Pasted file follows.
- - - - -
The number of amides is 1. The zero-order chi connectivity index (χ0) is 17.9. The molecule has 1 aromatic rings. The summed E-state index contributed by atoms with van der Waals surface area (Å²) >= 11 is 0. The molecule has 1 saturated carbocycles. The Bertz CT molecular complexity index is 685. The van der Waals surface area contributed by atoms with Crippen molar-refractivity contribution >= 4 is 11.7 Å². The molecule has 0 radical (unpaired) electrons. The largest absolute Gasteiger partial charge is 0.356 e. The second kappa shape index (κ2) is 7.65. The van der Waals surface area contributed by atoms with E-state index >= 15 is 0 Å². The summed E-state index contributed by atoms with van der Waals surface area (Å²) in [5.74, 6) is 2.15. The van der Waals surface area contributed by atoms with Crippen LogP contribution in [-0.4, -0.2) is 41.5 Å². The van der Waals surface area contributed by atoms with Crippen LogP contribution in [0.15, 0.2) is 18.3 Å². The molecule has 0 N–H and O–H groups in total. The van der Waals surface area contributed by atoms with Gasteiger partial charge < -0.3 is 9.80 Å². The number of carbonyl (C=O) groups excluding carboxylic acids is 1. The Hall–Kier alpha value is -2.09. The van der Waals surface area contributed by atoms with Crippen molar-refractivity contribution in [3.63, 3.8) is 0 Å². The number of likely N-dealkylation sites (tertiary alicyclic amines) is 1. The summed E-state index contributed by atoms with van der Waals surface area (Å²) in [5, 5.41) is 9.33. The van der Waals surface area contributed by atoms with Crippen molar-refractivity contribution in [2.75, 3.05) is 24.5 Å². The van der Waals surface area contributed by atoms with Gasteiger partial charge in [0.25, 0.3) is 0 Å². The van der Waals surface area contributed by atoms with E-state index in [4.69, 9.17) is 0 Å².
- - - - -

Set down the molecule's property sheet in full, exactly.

The number of amides is 1. The zero-order chi connectivity index (χ0) is 17.9. The molecule has 1 aromatic rings. The summed E-state index contributed by atoms with van der Waals surface area (Å²) >= 11 is 0. The molecule has 1 saturated carbocycles. The Bertz CT molecular complexity index is 685. The van der Waals surface area contributed by atoms with Crippen molar-refractivity contribution >= 4 is 11.7 Å². The molecule has 0 radical (unpaired) electrons. The largest absolute Gasteiger partial charge is 0.356 e. The second kappa shape index (κ2) is 7.65. The van der Waals surface area contributed by atoms with E-state index >= 15 is 0 Å². The summed E-state index contributed by atoms with van der Waals surface area (Å²) in [5.74, 6) is 2.15. The van der Waals surface area contributed by atoms with Crippen LogP contribution in [-0.4, -0.2) is 41.5 Å². The van der Waals surface area contributed by atoms with Crippen LogP contribution in [0.15, 0.2) is 18.3 Å². The molecule has 0 N–H and O–H groups in total. The van der Waals surface area contributed by atoms with Gasteiger partial charge < -0.3 is 9.80 Å². The number of carbonyl (C=O) groups excluding carboxylic acids is 1. The Hall–Kier alpha value is -2.09. The van der Waals surface area contributed by atoms with Crippen molar-refractivity contribution in [3.63, 3.8) is 0 Å². The number of likely N-dealkylation sites (tertiary alicyclic amines) is 1. The summed E-state index contributed by atoms with van der Waals surface area (Å²) in [5, 5.41) is 9.33. The van der Waals surface area contributed by atoms with Crippen molar-refractivity contribution in [2.75, 3.05) is 24.5 Å². The van der Waals surface area contributed by atoms with Gasteiger partial charge in [0.25, 0.3) is 0 Å². The van der Waals surface area contributed by atoms with E-state index in [4.69, 9.17) is 0 Å².